How Many Times Larger? A Progression of Multiplicative Comparisons

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How Many Times Larger?
A Progression of Multiplicative Comparisons
Grades 3-5
NCCTM LEADERSHIP CONFERENCE
GREENSBORO, NC
MARCH 22,2013
MARTA GARCIA
WINDY TAYLOR
Bridging Major Work Standards
Think about this problem:
*How did you approach the problem?
*What representations did you use to solve the
problem?
*What mathematical ideas are embedded in this
problem?
$120 is shared among 3 persons A, B, and
C. If A receives $20 less than B, and B
receives 3 times as much money as C, how
much money does C receive?
Grade 3
3.NBT.3 Multiply one-digit whole numbers by
multiples of 10 in the range 10–90 (e.g., 9 × 80, 5 ×
60) using strategies based on place value and
properties of operations.
Use base ten blocks to justify why 3 x 50
is ten times larger than 3 x 5.
Associative Property: Why ten times larger?
6 x 5 = 30
3 groups of 10
6 x 50
6 x 50 = 6 x (5 x 10 ) =
(6 x 5) x 10=
30 x 10=
( 3 x 10 ) x 10 = 3 x (10 x 10)
3 x 100
3 groups of 100
Modeling:
With base
ten blocks?
On a
number
line?
Analyzing Student Work
Let’s look at some work samples!
 Paige and Ben each babysat last weekend.
 Paige babysat three times as many hours as
Ben.
 Ben babysat for four hours.
 How many hours did Paige babysit?
What does it mean to be ten times bigger?
Student responses to how many times greater is
4 x 100 than 4 x 10?
Discuss each response: What understandings are students
bringing to this question? What misconceptions are present?
Student Responses
 4 x 100 is 360 times bigger than 4 x 10
 4 x 100 is 90 times bigger than 4 x 10
 4 x 100 is 100 times bigger than 4 x 10
Using Arrays to Compare
Try This !
 Build an array which is 3 times larger than a 2 x 4
array.
 Build an array which is 2 times smaller than a 4 x 10
array.
Fourth Grade
 4.OA.1 Interpret a multiplication equation as a comparison, e.g.,
interpret 35 = 5 × 7 as a statement that 35 is 5 times as many as 7
and 7 times as many as 5. Represent verbal statements of
multiplicative comparisons as multiplication equations.
 4.OA.2 Multiply or divide to solve word problems involving
multiplicative comparison, e.g., by using drawings and equations
with a symbol for the unknown number to represent the problem,
distinguishing multiplicative comparison from additive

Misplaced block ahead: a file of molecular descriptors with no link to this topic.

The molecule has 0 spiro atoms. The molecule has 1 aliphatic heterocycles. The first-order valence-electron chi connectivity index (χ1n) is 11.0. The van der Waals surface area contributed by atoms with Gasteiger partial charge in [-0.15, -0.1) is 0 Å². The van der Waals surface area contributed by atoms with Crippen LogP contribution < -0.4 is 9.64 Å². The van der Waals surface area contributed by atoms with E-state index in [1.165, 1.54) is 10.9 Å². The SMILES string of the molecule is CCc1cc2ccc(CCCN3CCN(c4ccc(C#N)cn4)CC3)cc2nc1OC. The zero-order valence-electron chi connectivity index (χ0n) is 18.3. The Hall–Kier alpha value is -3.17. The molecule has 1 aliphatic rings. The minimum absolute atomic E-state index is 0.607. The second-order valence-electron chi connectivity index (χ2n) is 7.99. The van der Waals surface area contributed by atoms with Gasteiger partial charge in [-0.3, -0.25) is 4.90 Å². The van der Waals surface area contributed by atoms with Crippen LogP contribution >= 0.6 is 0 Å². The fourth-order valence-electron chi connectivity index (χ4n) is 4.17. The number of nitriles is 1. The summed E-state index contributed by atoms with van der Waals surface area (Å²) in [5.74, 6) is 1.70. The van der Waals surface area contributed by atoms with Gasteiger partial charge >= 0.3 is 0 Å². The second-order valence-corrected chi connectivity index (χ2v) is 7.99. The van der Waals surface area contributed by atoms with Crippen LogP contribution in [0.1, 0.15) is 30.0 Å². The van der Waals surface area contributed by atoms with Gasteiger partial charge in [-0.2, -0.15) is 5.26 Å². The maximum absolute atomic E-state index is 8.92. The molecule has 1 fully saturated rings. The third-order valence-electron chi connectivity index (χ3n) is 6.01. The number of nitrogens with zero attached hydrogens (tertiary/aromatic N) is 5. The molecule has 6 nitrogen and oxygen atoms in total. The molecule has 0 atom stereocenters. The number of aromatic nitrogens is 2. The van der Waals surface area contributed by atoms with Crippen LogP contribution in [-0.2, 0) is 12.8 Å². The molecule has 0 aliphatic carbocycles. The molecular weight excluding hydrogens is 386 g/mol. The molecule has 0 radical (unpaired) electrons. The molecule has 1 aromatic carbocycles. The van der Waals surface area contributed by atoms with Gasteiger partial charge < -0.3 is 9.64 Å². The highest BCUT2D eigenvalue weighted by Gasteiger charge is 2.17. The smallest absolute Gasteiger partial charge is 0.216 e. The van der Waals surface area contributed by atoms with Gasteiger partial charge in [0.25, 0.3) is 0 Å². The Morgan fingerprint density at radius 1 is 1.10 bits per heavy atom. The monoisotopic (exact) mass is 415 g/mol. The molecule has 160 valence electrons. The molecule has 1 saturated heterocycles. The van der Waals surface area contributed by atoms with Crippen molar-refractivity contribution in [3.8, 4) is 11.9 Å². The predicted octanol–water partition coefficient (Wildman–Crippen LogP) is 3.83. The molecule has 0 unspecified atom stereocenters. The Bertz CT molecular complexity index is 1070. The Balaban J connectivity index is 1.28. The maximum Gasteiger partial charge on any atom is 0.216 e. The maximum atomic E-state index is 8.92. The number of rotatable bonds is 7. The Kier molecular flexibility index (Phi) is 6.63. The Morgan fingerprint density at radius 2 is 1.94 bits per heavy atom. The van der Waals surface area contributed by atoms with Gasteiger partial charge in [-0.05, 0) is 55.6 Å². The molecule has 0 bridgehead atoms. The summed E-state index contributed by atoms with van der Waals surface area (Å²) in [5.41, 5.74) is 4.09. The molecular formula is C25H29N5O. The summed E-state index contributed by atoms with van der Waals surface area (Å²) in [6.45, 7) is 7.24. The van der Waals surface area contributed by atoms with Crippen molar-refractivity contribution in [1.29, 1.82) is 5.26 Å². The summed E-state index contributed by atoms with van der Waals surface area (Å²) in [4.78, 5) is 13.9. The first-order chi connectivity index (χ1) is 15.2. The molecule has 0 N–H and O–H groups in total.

comparison.1
 4.NBT.1 Recognize that in a multi-digit whole number, a digit in
one place represents ten times what it represents in the place to its
right.
Grade 5
 5.NBT.1 Recognize that in a multi-digit number, a
digit in one place represents 10 times as much as it
represents in the place to its right and 1/10 of what it
represents in the place to its left.
 5.NBT.7 Add, subtract, multiply, and divide
decimals to hundredths, using concrete models or
drawings and strategies based on place value,
properties of operations, and/or the relationship
between addition and subtraction; relate the strategy
to a written method and explain the reasoning used
Decimals: What is happening to the size of the
numbers?
 Place the following decimals on a number line.
 Then discuss with a partner how your number lines
are alike or different.
1.14
0.089
0.3
0.04 0.25
What is happening to the products?
8 x 0.01 =
8 x 0.1 =
8x1=
8 x 10 =
8 x 100 =
3 x 2.5 =
 Estimate the product. Between what two whole
numbers will the product lie.
 Use base ten blocks and then the grid paper to model
the product of 3 x 2.5.
 How does the model justify that the product is 3
times larger than 2.5?
3.5 x 2.5=
 Estimate the product. Between what two whole
numbers will the product lie?
 Use base ten blocks and then grid paper to find the
product.
 How can you justify that the product is 3 ½ times
larger than 2.5?
Decimal Multiplication
 How are these ideas building across the grades so
that by fifth grade students can make sense of
multiplying and dividing with decimals?
 Looking back at the problem you solved at the
beginning of the session: How do these standards
support that type of reasoning?
Questions? Reflections?
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